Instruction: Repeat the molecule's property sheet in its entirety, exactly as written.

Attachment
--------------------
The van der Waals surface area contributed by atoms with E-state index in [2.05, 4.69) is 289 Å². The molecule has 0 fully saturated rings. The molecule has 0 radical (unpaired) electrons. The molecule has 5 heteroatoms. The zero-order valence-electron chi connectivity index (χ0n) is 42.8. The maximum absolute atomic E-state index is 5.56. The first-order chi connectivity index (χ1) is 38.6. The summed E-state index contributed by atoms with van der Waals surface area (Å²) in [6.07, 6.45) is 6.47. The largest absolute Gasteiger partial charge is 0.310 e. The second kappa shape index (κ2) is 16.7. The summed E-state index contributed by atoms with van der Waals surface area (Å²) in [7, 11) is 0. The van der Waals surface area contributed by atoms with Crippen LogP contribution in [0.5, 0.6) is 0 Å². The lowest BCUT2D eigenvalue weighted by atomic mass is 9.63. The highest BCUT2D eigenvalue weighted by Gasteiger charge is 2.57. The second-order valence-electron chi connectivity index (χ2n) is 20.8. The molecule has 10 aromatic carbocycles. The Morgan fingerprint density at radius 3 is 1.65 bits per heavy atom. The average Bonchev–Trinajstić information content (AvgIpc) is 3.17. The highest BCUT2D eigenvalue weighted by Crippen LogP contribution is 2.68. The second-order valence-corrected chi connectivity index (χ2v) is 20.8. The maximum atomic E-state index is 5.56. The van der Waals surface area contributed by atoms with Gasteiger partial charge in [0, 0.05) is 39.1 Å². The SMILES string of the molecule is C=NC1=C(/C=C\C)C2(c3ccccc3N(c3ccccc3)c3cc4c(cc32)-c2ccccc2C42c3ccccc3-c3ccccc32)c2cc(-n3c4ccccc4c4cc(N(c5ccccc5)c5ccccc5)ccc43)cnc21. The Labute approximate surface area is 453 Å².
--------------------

The van der Waals surface area contributed by atoms with E-state index in [2.05, 4.69) is 289 Å². The molecule has 0 fully saturated rings. The molecule has 0 radical (unpaired) electrons. The molecule has 5 heteroatoms. The zero-order valence-electron chi connectivity index (χ0n) is 42.8. The maximum absolute atomic E-state index is 5.56. The first-order chi connectivity index (χ1) is 38.6. The summed E-state index contributed by atoms with van der Waals surface area (Å²) in [6.07, 6.45) is 6.47. The largest absolute Gasteiger partial charge is 0.310 e. The second kappa shape index (κ2) is 16.7. The summed E-state index contributed by atoms with van der Waals surface area (Å²) in [7, 11) is 0. The van der Waals surface area contributed by atoms with Crippen LogP contribution in [0.5, 0.6) is 0 Å². The lowest BCUT2D eigenvalue weighted by atomic mass is 9.63. The highest BCUT2D eigenvalue weighted by Gasteiger charge is 2.57. The second-order valence-electron chi connectivity index (χ2n) is 20.8. The molecule has 10 aromatic carbocycles. The Morgan fingerprint density at radius 3 is 1.65 bits per heavy atom. The average Bonchev–Trinajstić information content (AvgIpc) is 3.17. The highest BCUT2D eigenvalue weighted by Crippen LogP contribution is 2.68. The second-order valence-corrected chi connectivity index (χ2v) is 20.8. The maximum atomic E-state index is 5.56. The van der Waals surface area contributed by atoms with Gasteiger partial charge in [0, 0.05) is 39.1 Å². The SMILES string of the molecule is C=NC1=C(/C=C\C)C2(c3ccccc3N(c3ccccc3)c3cc4c(cc32)-c2ccccc2C42c3ccccc3-c3ccccc32)c2cc(-n3c4ccccc4c4cc(N(c5ccccc5)c5ccccc5)ccc43)cnc21. The Labute approximate surface area is 453 Å².